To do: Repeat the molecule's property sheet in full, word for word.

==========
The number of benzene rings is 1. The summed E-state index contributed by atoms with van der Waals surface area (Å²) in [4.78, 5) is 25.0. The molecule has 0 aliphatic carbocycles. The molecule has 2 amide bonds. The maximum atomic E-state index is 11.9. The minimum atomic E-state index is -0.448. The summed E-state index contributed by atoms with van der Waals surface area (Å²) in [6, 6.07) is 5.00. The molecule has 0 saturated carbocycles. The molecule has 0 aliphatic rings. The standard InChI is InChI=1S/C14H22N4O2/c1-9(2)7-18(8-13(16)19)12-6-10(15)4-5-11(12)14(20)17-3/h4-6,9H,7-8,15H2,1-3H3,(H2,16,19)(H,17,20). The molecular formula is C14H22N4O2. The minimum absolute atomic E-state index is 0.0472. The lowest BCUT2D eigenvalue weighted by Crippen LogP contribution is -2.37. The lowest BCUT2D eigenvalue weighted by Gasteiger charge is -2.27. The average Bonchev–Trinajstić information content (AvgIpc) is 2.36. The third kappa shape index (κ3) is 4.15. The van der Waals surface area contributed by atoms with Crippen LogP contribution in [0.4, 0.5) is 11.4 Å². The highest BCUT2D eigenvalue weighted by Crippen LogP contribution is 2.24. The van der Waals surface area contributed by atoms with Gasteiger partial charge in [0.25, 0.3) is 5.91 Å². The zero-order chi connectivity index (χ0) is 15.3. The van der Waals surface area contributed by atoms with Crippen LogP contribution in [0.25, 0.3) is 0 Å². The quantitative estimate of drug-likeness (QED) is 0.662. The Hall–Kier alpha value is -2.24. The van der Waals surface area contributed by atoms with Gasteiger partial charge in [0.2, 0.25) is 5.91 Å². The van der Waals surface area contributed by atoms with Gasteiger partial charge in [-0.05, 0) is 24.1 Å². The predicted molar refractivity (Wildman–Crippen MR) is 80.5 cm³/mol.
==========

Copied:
The number of benzene rings is 1. The summed E-state index contributed by atoms with van der Waals surface area (Å²) in [4.78, 5) is 25.0. The molecule has 0 aliphatic carbocycles. The molecule has 2 amide bonds. The maximum atomic E-state index is 11.9. The minimum atomic E-state index is -0.448. The summed E-state index contributed by atoms with van der Waals surface area (Å²) in [6, 6.07) is 5.00. The molecule has 0 saturated carbocycles. The molecule has 0 aliphatic rings. The standard InChI is InChI=1S/C14H22N4O2/c1-9(2)7-18(8-13(16)19)12-6-10(15)4-5-11(12)14(20)17-3/h4-6,9H,7-8,15H2,1-3H3,(H2,16,19)(H,17,20). The molecular formula is C14H22N4O2. The minimum absolute atomic E-state index is 0.0472. The lowest BCUT2D eigenvalue weighted by Crippen LogP contribution is -2.37. The lowest BCUT2D eigenvalue weighted by Gasteiger charge is -2.27. The average Bonchev–Trinajstić information content (AvgIpc) is 2.36. The third kappa shape index (κ3) is 4.15. The van der Waals surface area contributed by atoms with Crippen LogP contribution in [0.4, 0.5) is 11.4 Å². The highest BCUT2D eigenvalue weighted by Crippen LogP contribution is 2.24. The van der Waals surface area contributed by atoms with Gasteiger partial charge in [0.25, 0.3) is 5.91 Å². The zero-order chi connectivity index (χ0) is 15.3. The van der Waals surface area contributed by atoms with Crippen LogP contribution in [0.25, 0.3) is 0 Å². The quantitative estimate of drug-likeness (QED) is 0.662. The Hall–Kier alpha value is -2.24. The van der Waals surface area contributed by atoms with Gasteiger partial charge in [0.2, 0.25) is 5.91 Å². The van der Waals surface area contributed by atoms with Gasteiger partial charge in [-0.05, 0) is 24.1 Å². The predicted molar refractivity (Wildman–Crippen MR) is 80.5 cm³/mol.